Another major production change for the unit came with the ill-fated P76 saloon engine, first produced in June 1973. This was a fundamentally revised engine from the 3500, featuring an enlarged block to make a 'square' engine of 3.5 inch bore and stroke. This brought the capacity to 4,416cc and the engine developed 192bhp at 4,250rpm and 285 lb.ft. of torque at 2,500 rpm, suggesting improvements above and beyond the capacity change to head design, breathing, and exhaust. The Australians did much of the development of the unit themselves, no doubt in co-operation with Traco, and the exact details of what was done, why, and how are not very clear. It is known that they went for a twin-choke Stromberg carburetor instead of the two SU's and the central manifold design was fundamentally revised.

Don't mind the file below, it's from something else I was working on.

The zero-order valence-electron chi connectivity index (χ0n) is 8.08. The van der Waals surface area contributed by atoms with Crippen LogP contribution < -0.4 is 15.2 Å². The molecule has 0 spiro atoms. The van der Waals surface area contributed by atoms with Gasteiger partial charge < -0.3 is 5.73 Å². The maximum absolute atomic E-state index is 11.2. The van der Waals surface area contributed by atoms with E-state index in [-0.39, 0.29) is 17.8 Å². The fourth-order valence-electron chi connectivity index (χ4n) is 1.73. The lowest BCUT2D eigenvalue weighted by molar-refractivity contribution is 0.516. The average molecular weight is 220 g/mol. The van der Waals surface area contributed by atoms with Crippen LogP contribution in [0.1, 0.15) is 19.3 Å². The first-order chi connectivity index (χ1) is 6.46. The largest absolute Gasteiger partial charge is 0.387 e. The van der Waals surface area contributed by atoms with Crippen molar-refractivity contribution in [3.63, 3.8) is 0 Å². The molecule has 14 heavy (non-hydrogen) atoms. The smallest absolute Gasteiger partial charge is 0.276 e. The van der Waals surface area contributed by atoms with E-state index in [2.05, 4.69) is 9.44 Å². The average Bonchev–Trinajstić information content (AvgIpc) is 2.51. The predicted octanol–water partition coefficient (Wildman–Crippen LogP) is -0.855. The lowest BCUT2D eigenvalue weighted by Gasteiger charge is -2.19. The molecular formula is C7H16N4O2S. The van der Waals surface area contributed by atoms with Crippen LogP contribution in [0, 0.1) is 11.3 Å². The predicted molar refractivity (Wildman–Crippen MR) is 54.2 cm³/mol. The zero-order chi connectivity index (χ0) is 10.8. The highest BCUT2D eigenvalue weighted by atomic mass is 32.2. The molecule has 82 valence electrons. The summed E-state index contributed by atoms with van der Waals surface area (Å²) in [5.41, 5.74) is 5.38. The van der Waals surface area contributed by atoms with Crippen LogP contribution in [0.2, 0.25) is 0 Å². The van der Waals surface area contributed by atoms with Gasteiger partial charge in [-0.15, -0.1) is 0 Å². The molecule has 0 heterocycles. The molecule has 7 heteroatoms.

One of the most altered engine from the manifolding point of view was for the MGB V8. The design and development work for the unit was done at Abingdon, and the most obvious difference was the new inlet manifold moving the carburetors to the back of the unit to permit the retention of the standard bonnet. The engine used for the MGB V8 (announced in August 1973) had more in common with the Range Rover unit than the Rover 3500. It shared the same dished pistons and 8.5:1 compression ratio, but with an AC-Delco alternator instead of the Lucas unit. The SU HIF6 twin carburetors have forward facing inlet tracts into a plenum chamber in the centre of the Vee, a system which MG claimed gave them increased low speed torque over the standard unit. The engine met ECE 15 regulations, with bi-metallic strips controlling the temperature of the air flow into the carburetors. As installed in the MG the unit delivered 137bhp (DIN) and 193 lb.ft. torque at 2,900 rpm.